Here's a quick example of how I try to suspend "mastery" over literary texts. For my intro to literature classes, I ask my students to write exploratory essays on common texts and then share their drafts within small groups of three or four. In response to this workshop, the students then must revise and respond to the papers in the group, quoting each other as they would secondary sources from JSTOR. It's compelling to witness students backing away or qualifying their previously held positions, which often results in revisions that are more precise and cogent in their thinking. This idea, by the way, was inspired by a practice described in Sheridan Blau's Literature Workshop, a book I heartily recommend for all literature teachers.

I'm not ready to give up on the thesis-argument paper, but I agree completely with Eileen that our writing assignments and assessments need to be reconceived. And who says a thesis-argument paper can't be creative anyway?

i said...

A few notes:

Alex, loved your article on Siege (OT, I know), and love the idea of the writing exercise you do. It suggests a solution to the problem I'm about to mention...

Eileen and MK -- as much as I love reading essais, and given my druthers would probably write that way very often, I find that this kind of pleasant meandering tends to be a sign of lack of work and thinking more often than not. And I say this not just of my students, but also of myself. As awful as it is to have someone pressing you to clarify your argument (and I would hope that most of my arguments are too complex to be shoved into one or two sentences), I've come to believe it's a deeply valuable exercise.

When my students hand me meandering essays -- even quite smart ones, with penetrating observations -- it's generally because they're giving me a first draft, and they only figured out at the end what it was they wanted to say. I'm not quite prepared to let them off the hook of thinking long and hard. This is not at all to say that I encourage them to give me simple arguments, and I tend to advise them (especially the more advanced students) that they can make small segues in the course of an interesting argument. I'm no fan of the essay in which every sentence strains toward the thesis. But it's one thing to break a form once you've mastered it, and another thing to break it before you even know what it is.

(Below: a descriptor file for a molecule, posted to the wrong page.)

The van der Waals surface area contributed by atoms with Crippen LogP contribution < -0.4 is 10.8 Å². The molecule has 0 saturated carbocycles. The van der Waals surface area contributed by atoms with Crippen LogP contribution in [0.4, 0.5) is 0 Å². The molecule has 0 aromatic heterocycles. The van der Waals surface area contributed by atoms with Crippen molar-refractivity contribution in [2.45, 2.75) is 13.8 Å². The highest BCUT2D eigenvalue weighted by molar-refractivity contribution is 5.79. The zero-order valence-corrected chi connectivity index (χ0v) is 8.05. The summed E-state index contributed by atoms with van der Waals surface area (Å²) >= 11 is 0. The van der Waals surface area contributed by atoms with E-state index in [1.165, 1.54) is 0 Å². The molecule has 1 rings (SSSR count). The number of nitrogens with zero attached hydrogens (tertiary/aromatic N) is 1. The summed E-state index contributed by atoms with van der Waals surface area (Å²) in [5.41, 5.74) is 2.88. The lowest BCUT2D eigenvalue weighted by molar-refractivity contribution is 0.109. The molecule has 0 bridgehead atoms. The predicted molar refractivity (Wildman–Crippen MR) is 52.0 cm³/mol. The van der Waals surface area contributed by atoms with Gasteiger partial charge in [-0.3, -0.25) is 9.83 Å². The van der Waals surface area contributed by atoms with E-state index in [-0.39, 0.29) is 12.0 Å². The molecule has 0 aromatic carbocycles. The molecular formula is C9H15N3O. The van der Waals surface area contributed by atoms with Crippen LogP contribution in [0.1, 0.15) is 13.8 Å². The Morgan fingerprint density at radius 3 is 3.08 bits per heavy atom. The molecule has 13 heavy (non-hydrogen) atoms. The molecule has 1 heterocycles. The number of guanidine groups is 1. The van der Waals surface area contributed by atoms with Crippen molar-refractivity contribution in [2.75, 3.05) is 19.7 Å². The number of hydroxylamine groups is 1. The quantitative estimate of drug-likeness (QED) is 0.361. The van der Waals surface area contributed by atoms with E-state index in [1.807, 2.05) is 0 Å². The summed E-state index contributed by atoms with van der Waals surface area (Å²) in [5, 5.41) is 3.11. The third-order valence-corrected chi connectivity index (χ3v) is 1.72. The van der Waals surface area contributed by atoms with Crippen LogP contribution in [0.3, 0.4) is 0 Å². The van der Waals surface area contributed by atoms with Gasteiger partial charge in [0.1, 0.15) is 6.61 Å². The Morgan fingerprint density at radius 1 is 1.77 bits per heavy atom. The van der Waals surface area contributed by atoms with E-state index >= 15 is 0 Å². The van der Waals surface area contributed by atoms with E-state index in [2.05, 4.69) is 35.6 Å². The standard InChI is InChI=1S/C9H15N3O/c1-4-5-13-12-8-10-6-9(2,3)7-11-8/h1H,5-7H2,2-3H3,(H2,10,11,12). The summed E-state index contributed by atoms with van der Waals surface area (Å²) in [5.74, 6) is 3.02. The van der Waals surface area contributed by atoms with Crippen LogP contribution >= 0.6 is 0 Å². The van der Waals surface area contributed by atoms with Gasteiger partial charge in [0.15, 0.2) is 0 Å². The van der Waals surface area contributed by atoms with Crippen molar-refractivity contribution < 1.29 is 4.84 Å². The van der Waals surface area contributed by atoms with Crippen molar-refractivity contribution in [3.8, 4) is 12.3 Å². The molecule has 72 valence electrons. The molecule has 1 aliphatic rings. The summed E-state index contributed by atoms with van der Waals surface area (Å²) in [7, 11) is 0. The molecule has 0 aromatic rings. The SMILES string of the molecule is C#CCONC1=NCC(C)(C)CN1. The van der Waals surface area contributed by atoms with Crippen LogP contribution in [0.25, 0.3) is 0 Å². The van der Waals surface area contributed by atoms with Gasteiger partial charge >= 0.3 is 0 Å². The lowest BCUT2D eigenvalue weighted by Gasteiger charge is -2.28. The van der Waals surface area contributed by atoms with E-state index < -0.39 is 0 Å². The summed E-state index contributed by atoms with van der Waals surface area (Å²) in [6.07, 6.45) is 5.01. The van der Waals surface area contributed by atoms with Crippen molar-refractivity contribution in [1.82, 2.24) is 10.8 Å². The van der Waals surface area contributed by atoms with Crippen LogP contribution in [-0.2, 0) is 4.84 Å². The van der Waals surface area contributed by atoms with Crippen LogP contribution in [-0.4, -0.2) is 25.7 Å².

(Hence what I like about Alex's process -- that actually requires further work of drafting, thinking, etc. But an argument that is multifaceted, or aware of ambiguity and points of weakness or aporia, is not for that reason any less of an argument -- it's just an argument that is careful with evidence and sources.)

Mary Kate -- since I'm playing the gadfly here -- let me ask you to move beyond the suggestive rhetorical question. What kinds of evidence and argumentation do you imagine we might see in student essays if we gave up "rigid" academic structures? I assume none of us means we have to have the standards of proof required for, say, philological work in A-S studies. But what kind of evidence might come up in such an essay that wouldn't appear in print in PMLA or Modern Philology of JMEMS or Representations (or: pick your major journal). And in what sense would it be "evidence"?

I wouldn't like to suggest that I'm in the "trenches" -- most of my students are adept writers, and most have mastered the (horrible) five-paragraph essay. My task is often to push them beyond it. But many still have trouble making claims that are based on evidence -- and this was true of some Yale students as well. Sometimes I'll do debates, sometimes I'll ask them to take apart a point I made, but I consider it part of my duty to help them to understand the difference between a statement that's followed by some random words selected from the source text and a claim that uses the quote as evidence. And considering that we live in a society in which a lot of people have trouble questioning claims, thinking through problems of evidence, context, argumentation, etc., I see this pedagogical task as one of maximum importance. It has nothing to do with preparing students for graduate studies. It has everything to do with preparing them to parse through propaganda about immigration, health care, war, terrorism, national security, race, gender, human rights, global warming, theories of health, and so on, and so on...

Alex Mueller said...